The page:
My Memoir: Doris, Sophia and Me
“The most profound tool we have at our disposal is the simple act of telling our stories to other human travelers.”
Who the heck are Doris and Sophia?
Let me introduce you.
Doris is my mother. She passed away when I was thirty-six years old. She battled cancer and when she died, I felt like a little girl abandoned in a shopping cart at a super store. Suddenly, thirty-seven didn’t feel so grown up.
Sophia is the name I chose for my daughter-who was never born. My husband and I were diagnosed with unexplained infertility and after years of unsuccessful fertility treatments and a failed IVF, I had to find an identity outside of motherhood. I think of Sophia as a sort of spiritual sage because despite her physical absence she has been a guiding force. At the time I chose her name, I didn’t know that Sophia in Greek, means wisdom.
Here’s the deal…
Woman must come of age herself. She must find her true center alone. She must become whole.
-Anne Murrow Lindbergh
With a perfect blend of self-deprecating humor and raw candor, Stephanie Baffone—writer, speaker and therapist, takes us on her spiritual battle against grief, loss, and coming of age in middle age, fought in the throes of her soapy kitchen sink and plastic weave laundry basket.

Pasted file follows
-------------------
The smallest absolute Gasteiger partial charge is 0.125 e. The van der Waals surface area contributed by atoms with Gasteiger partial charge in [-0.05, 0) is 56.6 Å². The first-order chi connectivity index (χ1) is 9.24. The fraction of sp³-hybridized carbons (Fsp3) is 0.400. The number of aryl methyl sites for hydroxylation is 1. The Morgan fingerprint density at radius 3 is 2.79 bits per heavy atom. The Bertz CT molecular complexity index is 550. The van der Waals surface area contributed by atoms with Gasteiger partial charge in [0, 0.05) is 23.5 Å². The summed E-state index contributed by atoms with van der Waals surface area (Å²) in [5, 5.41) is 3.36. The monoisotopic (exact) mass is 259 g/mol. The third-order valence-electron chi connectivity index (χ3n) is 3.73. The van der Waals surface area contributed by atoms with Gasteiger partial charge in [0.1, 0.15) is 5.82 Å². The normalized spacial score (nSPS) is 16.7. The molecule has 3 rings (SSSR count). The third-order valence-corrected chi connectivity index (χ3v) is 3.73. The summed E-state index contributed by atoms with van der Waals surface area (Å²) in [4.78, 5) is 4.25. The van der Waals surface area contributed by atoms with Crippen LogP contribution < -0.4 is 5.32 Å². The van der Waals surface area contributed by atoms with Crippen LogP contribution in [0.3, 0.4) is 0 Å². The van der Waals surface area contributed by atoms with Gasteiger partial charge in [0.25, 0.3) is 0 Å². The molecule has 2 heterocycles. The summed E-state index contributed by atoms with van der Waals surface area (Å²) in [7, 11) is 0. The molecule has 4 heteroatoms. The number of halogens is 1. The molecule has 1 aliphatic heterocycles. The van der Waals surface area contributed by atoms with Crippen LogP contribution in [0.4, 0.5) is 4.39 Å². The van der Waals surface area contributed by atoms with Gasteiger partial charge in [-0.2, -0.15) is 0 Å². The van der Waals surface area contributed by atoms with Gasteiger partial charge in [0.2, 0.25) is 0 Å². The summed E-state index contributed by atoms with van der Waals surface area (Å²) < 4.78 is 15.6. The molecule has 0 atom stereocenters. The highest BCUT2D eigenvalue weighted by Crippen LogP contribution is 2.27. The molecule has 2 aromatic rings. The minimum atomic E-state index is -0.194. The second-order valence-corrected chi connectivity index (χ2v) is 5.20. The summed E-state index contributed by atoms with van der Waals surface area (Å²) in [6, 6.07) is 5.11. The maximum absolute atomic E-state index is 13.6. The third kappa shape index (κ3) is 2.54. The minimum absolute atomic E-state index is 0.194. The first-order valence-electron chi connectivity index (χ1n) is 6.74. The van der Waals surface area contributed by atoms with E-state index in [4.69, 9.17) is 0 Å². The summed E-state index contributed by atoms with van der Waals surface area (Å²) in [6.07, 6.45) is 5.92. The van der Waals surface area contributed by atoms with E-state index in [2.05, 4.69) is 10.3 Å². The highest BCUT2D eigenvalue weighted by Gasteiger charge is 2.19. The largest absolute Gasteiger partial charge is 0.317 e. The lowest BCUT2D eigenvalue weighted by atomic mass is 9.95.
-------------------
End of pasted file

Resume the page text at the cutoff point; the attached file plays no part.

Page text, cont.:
Whether it happens at age 35, 45, 55, or even later, there often comes a time in life when we find ourselves questioning everything we thought we knew. We suffer crises that spawn the kind of emotional and spiritual breakdowns that leave our hair on end, trenches in our brows and spirits shattered.
For Stephanie, growing up was charming, and generally predicable. The daughter of a first generation Italian father and an Irish mother, she clung to the belief being a compliant “good little girl,” with a pair of rosary beads in tow, safeguarded against loss or affliction.
At twenty-three, she married her high school sweetheart, confident she had bought off pain and suffering. When she struggled to get pregnant at twenty-seven, she spiraled into a period of darkness and began to suffer bouts of fear, panic and depression. Then at thirty-seven, satisfied she had paid her dues; she collapsed into a spiritual crisis following the death of her mother when her sense of safety in the world and worn-with-pride Italian/Irish, Catholic faith shattered.
For anyone who has ever said from a primal place, “Oh…my…God,” you will bump into yourselves as you read Stephanie’s irreverent, hilarious and poignant story of the ridiculous, ordinary and the sacred adventures of coming of age during middle age. It will leave you feeling a part of a sisterhood.
We discover alongside her, that the lessons she learned from her mother who didn’t live long enough and her daughter who was never born were the handholds that ushered her into the embrace of surrender -the place where true peace resides and real grown ups live.
Sneak Peak…click here